"With 86 & Norman, I have a target person, not just an audience but a specific target person, brand colors, a brand manifesto, mission and values, and a brand personality. I have all that locked down and now I know what will work for my brand and what doesn't fit."
Where do you see your company in 5-10 years? (The ultimate goal?)
I've love to open a brick and mortar store that features black women handcrafted makers and artists that also doubles as an event space with DIY workshops, a teaching space, and area where people can host small intimate gatherings.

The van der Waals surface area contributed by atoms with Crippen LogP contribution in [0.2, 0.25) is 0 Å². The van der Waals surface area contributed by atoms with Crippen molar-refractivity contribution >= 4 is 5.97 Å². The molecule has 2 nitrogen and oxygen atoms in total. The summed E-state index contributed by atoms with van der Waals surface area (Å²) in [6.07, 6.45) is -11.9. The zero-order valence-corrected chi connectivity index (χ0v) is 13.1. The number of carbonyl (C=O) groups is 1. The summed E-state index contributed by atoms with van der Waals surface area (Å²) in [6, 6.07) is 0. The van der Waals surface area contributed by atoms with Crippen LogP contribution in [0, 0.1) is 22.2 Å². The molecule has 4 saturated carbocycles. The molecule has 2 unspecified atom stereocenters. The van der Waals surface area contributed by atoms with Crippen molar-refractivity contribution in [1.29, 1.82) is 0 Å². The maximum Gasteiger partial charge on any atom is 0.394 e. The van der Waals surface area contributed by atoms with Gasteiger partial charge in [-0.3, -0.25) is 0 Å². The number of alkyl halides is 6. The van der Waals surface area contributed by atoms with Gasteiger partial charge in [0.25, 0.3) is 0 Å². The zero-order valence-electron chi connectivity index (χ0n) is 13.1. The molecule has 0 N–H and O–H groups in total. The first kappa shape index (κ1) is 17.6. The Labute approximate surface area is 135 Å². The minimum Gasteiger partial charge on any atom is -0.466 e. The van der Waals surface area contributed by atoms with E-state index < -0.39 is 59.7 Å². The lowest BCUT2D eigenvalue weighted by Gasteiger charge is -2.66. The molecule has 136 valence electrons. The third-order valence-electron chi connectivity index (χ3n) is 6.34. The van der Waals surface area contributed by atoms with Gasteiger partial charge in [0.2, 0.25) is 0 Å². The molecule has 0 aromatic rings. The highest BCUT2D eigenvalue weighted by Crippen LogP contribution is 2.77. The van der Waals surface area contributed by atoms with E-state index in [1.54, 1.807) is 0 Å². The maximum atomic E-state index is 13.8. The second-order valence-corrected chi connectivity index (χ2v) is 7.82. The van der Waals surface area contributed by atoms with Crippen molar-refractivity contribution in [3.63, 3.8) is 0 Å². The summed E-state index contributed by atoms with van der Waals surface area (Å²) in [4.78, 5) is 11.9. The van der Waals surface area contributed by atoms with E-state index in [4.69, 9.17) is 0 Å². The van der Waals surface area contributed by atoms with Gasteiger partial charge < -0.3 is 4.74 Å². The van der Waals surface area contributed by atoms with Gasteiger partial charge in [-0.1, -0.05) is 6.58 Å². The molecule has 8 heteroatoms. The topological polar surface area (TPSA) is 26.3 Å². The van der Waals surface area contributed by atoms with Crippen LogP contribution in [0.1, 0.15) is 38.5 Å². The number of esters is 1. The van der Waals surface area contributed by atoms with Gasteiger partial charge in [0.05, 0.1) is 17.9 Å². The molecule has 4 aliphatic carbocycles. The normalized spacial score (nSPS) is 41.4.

Where have you seen the biggest return on investment? (i.e. marketing, ads, vending, social media)
My best investment has been taking the time and effort in rebranding everything. Name, website, print materials, social media, legal documents, look, feel, everything.
Do you have a mentor? If so, who?
I have a few SHEeos I look up to. Melissa Butler from The Lip Bar, Jasmine Lawrence of Eden BodyWorks, Ade Hassan of Nubian Skin. I learned everything I know about branding from Lela Barker of Lucky Break Consulting.
Biggest lesson you’ve learned in business?
Having a product isn't enough. You need a brand, a brand story, and very defined person you want to be of service to and a need you are fulfilling.
Anything else you would like for people to know, or take away from your entrepreneurial story?
Keep being consistent. Keep posting. Keep sharing your "thing". Don't get discouraged because your journey isn't going as fast as someone else's. People are always watching and cheering you on.